Fathom 2021 Movie Review
No matter how difficult the topic, a great documentary keeps the audience invested in the stakes at hand through both form and content while elucidating some measure of substantial information about the subject. Simply put, they make us care for people, histories, conflicts, or natural occurrences that might have been foreign to us before walking into the theater or pressing play. Failure to do so renders the film closer to a dull scholarly lesson.
For all its serene water vistas, “Fathom,” from director Drew Xanthopoulos, falls into the latter category. The story of two scientists separately investigating the meaning and patterns of the sounds humpback whales emit is caught in an indecisive dilemma: It begrudgingly tries to make a point, with just a couple lines of dialogue, about the stoicism the field demands of women, even though it’s obvious the film’s sole focus is on the research they are carrying out. The balance between the humanistic and academic is way off.
One half of the equation, Dr. Michelle Fournet, has traveled to Alaska for yet another season deciphering the whales’ “whup,” a term she coined to describe a specific cry she believes is a form of greeting among the species. The strategy to survey the whales involves using a high-tech underwater speaker to reproduce the whups and then wait for a response. This is repeated several times in a day with the help of two other women assisting Fournet.
Intercutting with those segments, which run long and repetitive, is Dr. Ellen Garland’s search. She heads to French Polynesia in the South Pacific to study whether there are language networks, implying the existence of a shared culture between whales living all over the world’s oceans. For 20 years, she has been listening to whales’ piercing chants.
Both researchers’ trips have limited days allocated, though it’s not clear if that’s because of finances or if it’s tied entirely to the migration of the animals. Xanthopoulos’ modicum of interest in the protagonists outside their findings makes the human beings feel like a minimal afterthought to fill some gaps. There’s a touching scene showing Garland with her husband before departing, and one of Fournet discussing her ideal relationship with a friend.
The filmmaker attempts to engage us with animated visualizations of the whales’ songs — presented as sound waves congregating as part of a large whole in the form of a circle, or appearing as energy explosions against a dark background — to signify the connections between the calls across the globe and across time. And while taking the whales’ mode of communication and presenting it in a more tactile manner represents the documentary’s artistic high point, the concepts remain rather abstract in the words of the experts.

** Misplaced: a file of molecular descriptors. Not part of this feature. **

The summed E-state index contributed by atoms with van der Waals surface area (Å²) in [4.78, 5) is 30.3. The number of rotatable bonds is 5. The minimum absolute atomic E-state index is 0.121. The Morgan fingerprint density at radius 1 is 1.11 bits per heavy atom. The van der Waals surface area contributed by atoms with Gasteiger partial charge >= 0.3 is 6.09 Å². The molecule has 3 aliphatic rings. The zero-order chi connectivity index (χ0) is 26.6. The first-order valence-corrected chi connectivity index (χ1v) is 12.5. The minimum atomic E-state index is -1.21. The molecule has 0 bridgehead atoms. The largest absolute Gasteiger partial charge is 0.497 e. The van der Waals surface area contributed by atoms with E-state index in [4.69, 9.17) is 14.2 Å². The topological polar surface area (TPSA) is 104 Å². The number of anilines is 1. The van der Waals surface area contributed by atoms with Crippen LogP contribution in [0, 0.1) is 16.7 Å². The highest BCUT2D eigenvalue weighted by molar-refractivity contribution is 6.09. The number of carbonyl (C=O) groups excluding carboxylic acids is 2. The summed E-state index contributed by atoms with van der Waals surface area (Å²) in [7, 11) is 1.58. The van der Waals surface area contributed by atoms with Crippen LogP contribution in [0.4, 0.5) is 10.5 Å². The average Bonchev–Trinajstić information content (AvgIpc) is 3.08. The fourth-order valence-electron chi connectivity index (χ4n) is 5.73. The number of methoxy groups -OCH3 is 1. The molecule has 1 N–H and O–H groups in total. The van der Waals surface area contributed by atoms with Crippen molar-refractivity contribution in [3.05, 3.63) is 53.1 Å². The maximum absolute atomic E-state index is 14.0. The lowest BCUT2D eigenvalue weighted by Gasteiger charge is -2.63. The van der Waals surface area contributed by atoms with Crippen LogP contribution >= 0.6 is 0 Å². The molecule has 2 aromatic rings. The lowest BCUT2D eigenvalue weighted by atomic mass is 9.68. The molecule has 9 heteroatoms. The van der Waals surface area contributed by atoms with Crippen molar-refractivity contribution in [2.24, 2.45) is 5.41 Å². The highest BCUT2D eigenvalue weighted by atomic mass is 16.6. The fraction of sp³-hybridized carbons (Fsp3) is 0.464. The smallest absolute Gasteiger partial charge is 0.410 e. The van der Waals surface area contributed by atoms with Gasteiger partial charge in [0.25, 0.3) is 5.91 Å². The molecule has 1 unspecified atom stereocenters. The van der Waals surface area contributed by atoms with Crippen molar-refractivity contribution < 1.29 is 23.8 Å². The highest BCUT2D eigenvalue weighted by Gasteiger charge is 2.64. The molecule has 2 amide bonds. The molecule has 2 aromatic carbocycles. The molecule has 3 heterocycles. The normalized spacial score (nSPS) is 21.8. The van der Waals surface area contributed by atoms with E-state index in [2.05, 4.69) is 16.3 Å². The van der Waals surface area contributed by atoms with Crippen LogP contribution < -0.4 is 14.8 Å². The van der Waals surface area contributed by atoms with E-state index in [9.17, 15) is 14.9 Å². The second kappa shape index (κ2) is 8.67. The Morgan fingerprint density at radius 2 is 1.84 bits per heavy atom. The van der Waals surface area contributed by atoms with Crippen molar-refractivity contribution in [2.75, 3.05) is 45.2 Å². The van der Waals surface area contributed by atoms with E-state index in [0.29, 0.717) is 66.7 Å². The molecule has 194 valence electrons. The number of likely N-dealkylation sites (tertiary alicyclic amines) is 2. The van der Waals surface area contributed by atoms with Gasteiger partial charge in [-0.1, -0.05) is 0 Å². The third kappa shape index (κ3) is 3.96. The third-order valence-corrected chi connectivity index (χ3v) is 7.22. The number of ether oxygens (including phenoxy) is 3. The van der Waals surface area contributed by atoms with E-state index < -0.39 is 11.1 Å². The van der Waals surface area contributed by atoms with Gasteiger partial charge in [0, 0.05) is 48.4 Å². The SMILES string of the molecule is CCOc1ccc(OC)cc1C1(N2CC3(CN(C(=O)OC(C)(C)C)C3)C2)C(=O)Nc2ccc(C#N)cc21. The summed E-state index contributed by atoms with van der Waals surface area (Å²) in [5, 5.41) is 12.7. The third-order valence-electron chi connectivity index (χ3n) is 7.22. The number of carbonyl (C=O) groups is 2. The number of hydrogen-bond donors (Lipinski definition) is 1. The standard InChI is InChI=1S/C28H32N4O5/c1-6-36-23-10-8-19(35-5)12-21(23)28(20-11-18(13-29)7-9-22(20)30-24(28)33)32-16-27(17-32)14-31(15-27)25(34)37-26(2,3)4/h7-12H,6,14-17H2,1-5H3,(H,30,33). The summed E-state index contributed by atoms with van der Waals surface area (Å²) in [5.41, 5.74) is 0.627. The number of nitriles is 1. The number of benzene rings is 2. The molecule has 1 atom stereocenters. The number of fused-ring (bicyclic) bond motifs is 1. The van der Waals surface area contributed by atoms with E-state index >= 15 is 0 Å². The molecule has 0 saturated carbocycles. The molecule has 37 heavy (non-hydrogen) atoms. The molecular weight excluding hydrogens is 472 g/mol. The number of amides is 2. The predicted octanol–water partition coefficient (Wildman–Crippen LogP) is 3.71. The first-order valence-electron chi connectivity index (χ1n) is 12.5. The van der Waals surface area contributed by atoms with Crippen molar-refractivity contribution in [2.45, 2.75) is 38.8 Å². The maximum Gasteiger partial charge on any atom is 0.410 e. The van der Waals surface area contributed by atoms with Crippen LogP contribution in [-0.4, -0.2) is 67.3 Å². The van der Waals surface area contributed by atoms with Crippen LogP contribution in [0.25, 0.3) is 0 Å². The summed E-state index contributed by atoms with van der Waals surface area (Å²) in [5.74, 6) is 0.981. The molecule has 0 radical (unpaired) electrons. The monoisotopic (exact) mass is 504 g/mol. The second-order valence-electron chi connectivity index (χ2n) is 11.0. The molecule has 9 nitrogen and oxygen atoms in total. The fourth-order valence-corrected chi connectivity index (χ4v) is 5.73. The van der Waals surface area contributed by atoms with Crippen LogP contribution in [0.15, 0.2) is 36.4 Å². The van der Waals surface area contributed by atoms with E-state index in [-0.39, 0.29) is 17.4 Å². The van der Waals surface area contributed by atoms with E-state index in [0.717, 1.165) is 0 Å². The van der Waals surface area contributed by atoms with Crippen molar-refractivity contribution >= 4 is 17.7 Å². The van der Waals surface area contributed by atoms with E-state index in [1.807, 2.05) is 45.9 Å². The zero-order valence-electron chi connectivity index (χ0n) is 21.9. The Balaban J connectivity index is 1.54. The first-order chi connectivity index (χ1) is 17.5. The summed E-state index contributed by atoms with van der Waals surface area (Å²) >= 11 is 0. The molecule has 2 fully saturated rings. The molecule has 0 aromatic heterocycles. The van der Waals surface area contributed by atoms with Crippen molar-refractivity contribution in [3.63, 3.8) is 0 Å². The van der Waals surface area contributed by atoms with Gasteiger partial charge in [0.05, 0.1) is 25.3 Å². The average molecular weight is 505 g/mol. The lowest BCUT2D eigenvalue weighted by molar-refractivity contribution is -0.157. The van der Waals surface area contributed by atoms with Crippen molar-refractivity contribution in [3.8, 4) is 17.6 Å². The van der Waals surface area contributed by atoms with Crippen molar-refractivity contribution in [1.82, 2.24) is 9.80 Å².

Without real conflict (there’s nothing indicating that this is their final chance to make progress in their research) and with pacing that drags with procedural minutiae, “Fathom” is excessively dry and insular in its approach and insight. More regrettably, it fails to signal why these discoveries should galvanize the average person: Why is this research so significant for human interactions with the natural world? Why is this subject so important to these two brilliant women?
Recent (and baffling) Oscar-winner “My Octopus Teacher” comes to mind as an example of a nature documentary in which the human protagonist’s ego overpowers the scientific inquisitiveness of the film. “Fathom,” conversely, exists at the opposite end of the spectrum, as it never zooms out from its hyper-focused intellectual pursuit. Nor does it include much footage of the whales themselves. (Not that there aren’t other movies with those images, but their absence here feels glaring.)
These quibbles aren’t meant to suggest that the filmmaker dramatically downplay the complexity of the jargon and data, but rather to make it more accessible in tone; simplifying the way terms, practices, and the meaning of it all are expressed would greatly benefit the documentary. Learning that whales have been “speaking” to each other for millions of years is mind-blowing, but we never learn how these brilliant doctors became fascinated with these mammals or how they even got into their professions. Were their parents scientists? Did they develop interest at an early age?
“Fathom” is a movie missing a third act. Near the end, it meanders because its conclusion feels less like a revelation and more like an anticlimactic confirmation of what was assumed all along. Furthermore, there’s never overlap between Fournet and Garland. Parallels between their individual conclusions are never drawn, and they never meet nor even acknowledge each other’s existence. In an ultra-niche field like theirs, it seems unlikely that they don’t at least know one another.
Even stranger is the fact that Xanthopoulos wouldn’t seek to bring these minds together to discuss the ideas to which they’ve dedicated their lives or to tackle the personal, emotional setbacks of their profession. Instead, “Fathom” fizzles away with some text over the screen, as the haunting voices of whales in the deep sing in unison, saying goodbye to a forgettable take on a potentially engrossing subject.